Research into environmental management systems (EMSs) began in the late 1990s with studies that focused on the driving forces, costs and benefits and nature of such systems. However, in the hotel and tourism field, very little research has been conducted on EMSs, except for a few studies on environmental management, such as the environmental protection practices and environmental performance of hotels. In recognition of this gap, this research studies the impact of an EMS on hotel employees whose working attitude directly affects the services provided to guests. To develop a richer and deeper understanding of the impact of EMSs on hotel employees, a qualitative case study was employed in which data were collected from three levels of employees - executive, supervisory and general - at an international hotel. A series of in-depth, semi-structured interviews was conducted and relevant company documents were collected for analysis.The findings reveal the EMS to have had both positive and negative impacts on hotel employees, which were triggered by several human resource factors, organisational motivations to adopt an EMS and adoption outcomes. Although EMSs can help promote a bottom-up approach to change within predominantly top-down cultures, a top-down approach to EMS implementation was found to be more suitable for a hotel with a predominantly Chinese workforce because of cultural issues. In addition, low employee involvement in the planning stage did not appear to affect employee commitment to an EMS as long as the correct organisational motivation for implementing the system was communicated to employees.This study provides a framework for hospitality researchers to conduct similar research in the future, which will help the industry to better understand the impact of EMS implementation on internal stakeholders, namely, employees.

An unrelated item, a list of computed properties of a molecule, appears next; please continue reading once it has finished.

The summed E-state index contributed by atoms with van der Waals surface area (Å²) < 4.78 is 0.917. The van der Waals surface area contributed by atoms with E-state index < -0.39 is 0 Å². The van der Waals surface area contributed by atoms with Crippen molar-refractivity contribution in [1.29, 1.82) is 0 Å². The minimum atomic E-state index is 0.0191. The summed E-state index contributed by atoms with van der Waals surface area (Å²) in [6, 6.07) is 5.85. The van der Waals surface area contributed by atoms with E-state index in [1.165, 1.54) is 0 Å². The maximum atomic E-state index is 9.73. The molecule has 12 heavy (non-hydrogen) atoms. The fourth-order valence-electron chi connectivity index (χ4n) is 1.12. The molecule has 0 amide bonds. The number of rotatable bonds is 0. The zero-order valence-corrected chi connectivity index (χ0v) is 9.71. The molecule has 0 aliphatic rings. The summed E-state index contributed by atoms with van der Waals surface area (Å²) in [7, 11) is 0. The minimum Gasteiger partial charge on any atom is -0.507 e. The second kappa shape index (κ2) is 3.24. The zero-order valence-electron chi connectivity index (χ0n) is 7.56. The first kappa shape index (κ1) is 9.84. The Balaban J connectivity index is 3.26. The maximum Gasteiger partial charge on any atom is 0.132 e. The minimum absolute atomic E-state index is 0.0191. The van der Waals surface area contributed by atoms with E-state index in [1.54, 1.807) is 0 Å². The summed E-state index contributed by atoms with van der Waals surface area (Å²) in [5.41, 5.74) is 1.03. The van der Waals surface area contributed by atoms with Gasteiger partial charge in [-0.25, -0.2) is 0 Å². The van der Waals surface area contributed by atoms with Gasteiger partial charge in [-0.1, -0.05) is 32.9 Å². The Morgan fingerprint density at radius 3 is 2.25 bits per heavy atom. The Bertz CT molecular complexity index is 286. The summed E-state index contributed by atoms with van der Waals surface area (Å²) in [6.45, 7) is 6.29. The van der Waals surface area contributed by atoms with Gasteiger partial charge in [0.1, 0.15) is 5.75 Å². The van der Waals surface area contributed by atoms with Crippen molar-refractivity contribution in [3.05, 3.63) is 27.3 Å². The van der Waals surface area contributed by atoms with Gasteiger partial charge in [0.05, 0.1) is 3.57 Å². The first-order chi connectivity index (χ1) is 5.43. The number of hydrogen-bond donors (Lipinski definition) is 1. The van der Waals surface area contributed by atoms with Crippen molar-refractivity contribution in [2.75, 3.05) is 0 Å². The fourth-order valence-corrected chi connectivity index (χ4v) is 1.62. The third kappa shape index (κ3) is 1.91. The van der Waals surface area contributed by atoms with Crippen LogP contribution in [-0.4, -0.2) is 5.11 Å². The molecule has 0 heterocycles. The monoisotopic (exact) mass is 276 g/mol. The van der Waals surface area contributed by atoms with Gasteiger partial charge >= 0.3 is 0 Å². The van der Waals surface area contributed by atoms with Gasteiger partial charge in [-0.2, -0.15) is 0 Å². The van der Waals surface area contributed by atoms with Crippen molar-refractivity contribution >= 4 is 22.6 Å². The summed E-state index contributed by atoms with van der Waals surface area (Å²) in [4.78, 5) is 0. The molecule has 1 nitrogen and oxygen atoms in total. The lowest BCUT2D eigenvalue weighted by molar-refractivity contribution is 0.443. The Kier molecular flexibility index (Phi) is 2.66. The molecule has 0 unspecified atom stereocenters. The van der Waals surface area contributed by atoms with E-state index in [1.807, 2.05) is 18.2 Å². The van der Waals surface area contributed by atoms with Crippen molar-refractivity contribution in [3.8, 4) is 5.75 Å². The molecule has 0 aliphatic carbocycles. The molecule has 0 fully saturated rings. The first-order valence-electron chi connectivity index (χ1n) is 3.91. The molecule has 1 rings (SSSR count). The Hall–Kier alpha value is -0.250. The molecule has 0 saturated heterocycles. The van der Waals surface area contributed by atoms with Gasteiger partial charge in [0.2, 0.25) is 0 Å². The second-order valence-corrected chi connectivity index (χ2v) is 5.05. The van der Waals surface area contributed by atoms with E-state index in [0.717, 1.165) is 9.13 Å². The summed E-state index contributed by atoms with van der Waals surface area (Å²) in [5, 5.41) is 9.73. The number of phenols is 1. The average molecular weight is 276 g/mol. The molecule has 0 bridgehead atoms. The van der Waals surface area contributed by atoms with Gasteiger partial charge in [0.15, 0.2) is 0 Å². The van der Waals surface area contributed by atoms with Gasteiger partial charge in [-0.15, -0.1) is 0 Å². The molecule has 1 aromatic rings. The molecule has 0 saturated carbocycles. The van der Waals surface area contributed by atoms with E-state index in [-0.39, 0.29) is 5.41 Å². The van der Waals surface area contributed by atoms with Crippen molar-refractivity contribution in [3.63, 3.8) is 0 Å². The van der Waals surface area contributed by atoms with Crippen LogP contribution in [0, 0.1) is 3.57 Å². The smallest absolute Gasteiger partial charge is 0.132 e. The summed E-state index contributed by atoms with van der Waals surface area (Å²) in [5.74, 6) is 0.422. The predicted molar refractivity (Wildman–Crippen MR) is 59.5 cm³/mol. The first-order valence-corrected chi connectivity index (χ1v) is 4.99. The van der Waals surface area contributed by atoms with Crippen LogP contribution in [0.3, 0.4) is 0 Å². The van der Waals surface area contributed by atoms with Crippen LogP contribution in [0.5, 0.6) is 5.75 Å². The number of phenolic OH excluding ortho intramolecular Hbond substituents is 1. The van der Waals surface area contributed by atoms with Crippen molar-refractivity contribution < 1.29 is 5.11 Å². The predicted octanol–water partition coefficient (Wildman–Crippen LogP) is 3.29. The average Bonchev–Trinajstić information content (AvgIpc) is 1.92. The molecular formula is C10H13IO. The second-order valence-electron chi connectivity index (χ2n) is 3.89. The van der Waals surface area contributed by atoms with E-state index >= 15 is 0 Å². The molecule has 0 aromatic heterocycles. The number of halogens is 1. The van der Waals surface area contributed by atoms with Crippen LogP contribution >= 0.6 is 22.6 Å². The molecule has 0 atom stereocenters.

- Case study
- Hotel industry
ASJC Scopus subject areas
- Tourism, Leisure and Hospitality Management
- Strategy and Management